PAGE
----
"The solution is not, of course, that encryption should be weakened, let alone banned. But neither is it true that nothing can be done without weakening encryption," he said, adding that it was wrong to see every attempt to tackle the misuse of encryption by criminals and terrorists as a "backdoor".

Mr Hannigan reiterated that the British government position - as set out in the new investigatory powers bill - would not outlaw the type of end-to-end encryption which is at the heart of the row between Apple and the FBI.

Drawing the boundaries

Instead, he said, it will demand companies take reasonable and practical steps to provide data when demanded.
"Within the parameters set by legislation, it should be possible for technical experts to sit down together and work out solutions to particular manifestations of the abuse of encryption."

Such conversations were more common before the Snowden revelations, officials say, but since then companies have withdrawn and referred requests to their lawyers.

The decision about where to draw the boundaries was not one for either the companies or the spies, Mr Hannigan said, but instead for lawmakers.

"It is not for me, as an intelligence official and civil servant, or for a law enforcement officer to make these broad judgements, whether about the use of data in general or encryption in particular; nor is it for tech company colleagues nor even for independent academics.

"Since the trade-offs are for society as a whole, it must surely be for elected representatives to decide the parameters of what is acceptable."

Antony Walker, deputy chief executive of techUK, an organisation which represents tech firms, said the solution lay in government, academia and industry working together.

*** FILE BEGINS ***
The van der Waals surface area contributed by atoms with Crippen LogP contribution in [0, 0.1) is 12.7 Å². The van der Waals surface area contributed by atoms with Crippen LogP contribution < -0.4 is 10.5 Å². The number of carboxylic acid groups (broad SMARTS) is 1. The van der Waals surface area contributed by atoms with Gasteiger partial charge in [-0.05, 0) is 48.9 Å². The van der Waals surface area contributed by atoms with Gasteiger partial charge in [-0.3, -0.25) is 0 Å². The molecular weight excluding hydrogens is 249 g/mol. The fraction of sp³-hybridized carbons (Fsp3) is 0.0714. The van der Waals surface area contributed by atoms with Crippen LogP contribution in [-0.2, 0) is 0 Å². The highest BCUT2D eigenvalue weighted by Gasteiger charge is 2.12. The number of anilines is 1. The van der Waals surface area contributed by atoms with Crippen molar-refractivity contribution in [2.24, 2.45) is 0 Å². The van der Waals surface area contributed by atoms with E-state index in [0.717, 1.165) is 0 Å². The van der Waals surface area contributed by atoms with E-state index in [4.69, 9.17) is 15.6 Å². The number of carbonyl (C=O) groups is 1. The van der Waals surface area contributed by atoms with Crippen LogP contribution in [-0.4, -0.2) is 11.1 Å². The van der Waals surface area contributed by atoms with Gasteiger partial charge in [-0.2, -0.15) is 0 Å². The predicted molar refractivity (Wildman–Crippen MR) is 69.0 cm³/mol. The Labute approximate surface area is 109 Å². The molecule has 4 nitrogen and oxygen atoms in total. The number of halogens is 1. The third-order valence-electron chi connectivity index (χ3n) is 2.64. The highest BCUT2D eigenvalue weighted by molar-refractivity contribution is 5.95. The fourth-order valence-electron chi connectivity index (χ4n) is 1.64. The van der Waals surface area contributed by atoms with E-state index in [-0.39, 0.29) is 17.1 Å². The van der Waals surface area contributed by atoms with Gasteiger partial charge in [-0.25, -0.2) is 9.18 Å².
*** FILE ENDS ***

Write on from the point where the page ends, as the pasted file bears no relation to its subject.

"These are hugely complex issues," he said. "This speech makes it very clear that there are no easy answers. It is a realistic assessment of the trade-offs that need to be made to secure our digital world.

"We must not jeopardise our long-term security."

Source: bbc.co.uk
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Posted by Damien Biddulph on Mon 7th Mar 2016

Over 40 percent of organisations do not know where their data is stored, according to a report by the Institute of Directors (IoD) and Barclays based on a survey of 980 IoD members.

The survey found that 59 percent of respondents now outsource data storage, underlining how popular third-party cloud environments have become.

However, a worrying 43 percent do not know where their data is stored.

"This is a truly frightening statistic. It effectively means that businesses are losing control of their organisation’s data, which may well be the biggest asset of a business,” said the IoD.

The report also found that under a third of respondents do not refer cyber incidents to the police, despite the major risks they pose.
Professor Richard Benham, author of the report, warned that companies must wake up to the serious nature of cyber threats and make cyber security a boardroom-level issue.